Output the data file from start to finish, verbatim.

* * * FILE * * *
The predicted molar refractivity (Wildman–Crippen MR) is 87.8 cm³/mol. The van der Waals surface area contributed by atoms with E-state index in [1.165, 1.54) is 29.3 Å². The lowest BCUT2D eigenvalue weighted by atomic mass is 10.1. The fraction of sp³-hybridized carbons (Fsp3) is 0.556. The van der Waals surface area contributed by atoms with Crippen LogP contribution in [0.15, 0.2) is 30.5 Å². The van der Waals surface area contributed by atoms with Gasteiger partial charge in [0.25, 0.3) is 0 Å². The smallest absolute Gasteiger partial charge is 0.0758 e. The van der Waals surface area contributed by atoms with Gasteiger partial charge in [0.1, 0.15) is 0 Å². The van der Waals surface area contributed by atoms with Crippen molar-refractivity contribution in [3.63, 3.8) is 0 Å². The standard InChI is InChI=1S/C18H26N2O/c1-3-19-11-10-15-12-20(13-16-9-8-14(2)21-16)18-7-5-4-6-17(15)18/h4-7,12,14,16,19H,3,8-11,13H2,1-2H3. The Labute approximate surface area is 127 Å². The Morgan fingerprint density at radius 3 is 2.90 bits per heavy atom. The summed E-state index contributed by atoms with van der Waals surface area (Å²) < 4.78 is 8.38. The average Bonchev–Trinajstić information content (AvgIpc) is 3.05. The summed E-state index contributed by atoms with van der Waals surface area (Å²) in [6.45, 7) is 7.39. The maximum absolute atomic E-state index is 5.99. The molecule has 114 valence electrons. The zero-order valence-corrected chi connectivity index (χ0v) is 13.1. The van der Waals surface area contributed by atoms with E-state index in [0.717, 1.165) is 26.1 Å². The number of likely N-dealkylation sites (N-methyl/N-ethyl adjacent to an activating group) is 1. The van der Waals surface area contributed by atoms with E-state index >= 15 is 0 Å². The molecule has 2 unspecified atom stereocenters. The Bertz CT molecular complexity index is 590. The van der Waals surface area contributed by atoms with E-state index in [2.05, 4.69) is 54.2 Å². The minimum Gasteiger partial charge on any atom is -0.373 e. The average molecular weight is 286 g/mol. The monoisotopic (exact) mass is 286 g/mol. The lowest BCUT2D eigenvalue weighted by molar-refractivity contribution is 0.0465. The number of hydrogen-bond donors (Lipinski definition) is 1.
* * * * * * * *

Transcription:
The predicted molar refractivity (Wildman–Crippen MR) is 87.8 cm³/mol. The van der Waals surface area contributed by atoms with E-state index in [1.165, 1.54) is 29.3 Å². The lowest BCUT2D eigenvalue weighted by atomic mass is 10.1. The fraction of sp³-hybridized carbons (Fsp3) is 0.556. The van der Waals surface area contributed by atoms with Crippen LogP contribution in [0.15, 0.2) is 30.5 Å². The van der Waals surface area contributed by atoms with Gasteiger partial charge in [0.25, 0.3) is 0 Å². The smallest absolute Gasteiger partial charge is 0.0758 e. The van der Waals surface area contributed by atoms with Gasteiger partial charge in [0.1, 0.15) is 0 Å². The van der Waals surface area contributed by atoms with Crippen molar-refractivity contribution in [3.63, 3.8) is 0 Å². The standard InChI is InChI=1S/C18H26N2O/c1-3-19-11-10-15-12-20(13-16-9-8-14(2)21-16)18-7-5-4-6-17(15)18/h4-7,12,14,16,19H,3,8-11,13H2,1-2H3. The Labute approximate surface area is 127 Å². The Morgan fingerprint density at radius 3 is 2.90 bits per heavy atom. The summed E-state index contributed by atoms with van der Waals surface area (Å²) < 4.78 is 8.38. The average Bonchev–Trinajstić information content (AvgIpc) is 3.05. The summed E-state index contributed by atoms with van der Waals surface area (Å²) in [6.45, 7) is 7.39. The maximum absolute atomic E-state index is 5.99. The molecule has 114 valence electrons. The zero-order valence-corrected chi connectivity index (χ0v) is 13.1. The van der Waals surface area contributed by atoms with E-state index in [0.717, 1.165) is 26.1 Å². The number of likely N-dealkylation sites (N-methyl/N-ethyl adjacent to an activating group) is 1. The van der Waals surface area contributed by atoms with E-state index >= 15 is 0 Å². The molecule has 2 unspecified atom stereocenters. The Bertz CT molecular complexity index is 590. The van der Waals surface area contributed by atoms with E-state index in [2.05, 4.69) is 54.2 Å². The minimum Gasteiger partial charge on any atom is -0.373 e. The average molecular weight is 286 g/mol. The monoisotopic (exact) mass is 286 g/mol. The lowest BCUT2D eigenvalue weighted by molar-refractivity contribution is 0.0465. The number of hydrogen-bond donors (Lipinski definition) is 1.